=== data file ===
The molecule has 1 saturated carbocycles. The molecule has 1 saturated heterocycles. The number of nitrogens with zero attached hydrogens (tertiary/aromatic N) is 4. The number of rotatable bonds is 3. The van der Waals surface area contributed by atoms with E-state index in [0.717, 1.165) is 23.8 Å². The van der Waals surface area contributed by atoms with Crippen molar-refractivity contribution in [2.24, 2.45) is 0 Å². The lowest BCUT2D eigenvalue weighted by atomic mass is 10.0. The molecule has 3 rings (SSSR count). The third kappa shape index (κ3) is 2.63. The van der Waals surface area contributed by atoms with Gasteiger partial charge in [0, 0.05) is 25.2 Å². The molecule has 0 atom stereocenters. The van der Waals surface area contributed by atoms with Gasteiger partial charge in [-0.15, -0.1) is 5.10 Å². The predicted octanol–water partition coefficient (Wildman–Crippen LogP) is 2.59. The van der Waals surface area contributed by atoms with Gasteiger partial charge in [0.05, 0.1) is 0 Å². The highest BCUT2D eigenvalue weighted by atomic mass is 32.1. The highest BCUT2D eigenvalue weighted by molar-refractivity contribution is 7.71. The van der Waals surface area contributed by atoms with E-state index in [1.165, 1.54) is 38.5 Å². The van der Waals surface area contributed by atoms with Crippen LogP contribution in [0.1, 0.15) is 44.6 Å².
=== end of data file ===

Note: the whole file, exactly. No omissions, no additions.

The molecule has 1 saturated carbocycles. The molecule has 1 saturated heterocycles. The number of nitrogens with zero attached hydrogens (tertiary/aromatic N) is 4. The number of rotatable bonds is 3. The van der Waals surface area contributed by atoms with E-state index in [0.717, 1.165) is 23.8 Å². The van der Waals surface area contributed by atoms with Crippen molar-refractivity contribution in [2.24, 2.45) is 0 Å². The lowest BCUT2D eigenvalue weighted by atomic mass is 10.0. The molecule has 3 rings (SSSR count). The third kappa shape index (κ3) is 2.63. The van der Waals surface area contributed by atoms with Gasteiger partial charge in [0, 0.05) is 25.2 Å². The molecule has 0 atom stereocenters. The van der Waals surface area contributed by atoms with Gasteiger partial charge in [-0.15, -0.1) is 5.10 Å². The predicted octanol–water partition coefficient (Wildman–Crippen LogP) is 2.59. The van der Waals surface area contributed by atoms with Gasteiger partial charge in [0.05, 0.1) is 0 Å². The highest BCUT2D eigenvalue weighted by atomic mass is 32.1. The highest BCUT2D eigenvalue weighted by molar-refractivity contribution is 7.71. The van der Waals surface area contributed by atoms with E-state index in [1.165, 1.54) is 38.5 Å². The van der Waals surface area contributed by atoms with Crippen LogP contribution in [0.1, 0.15) is 44.6 Å².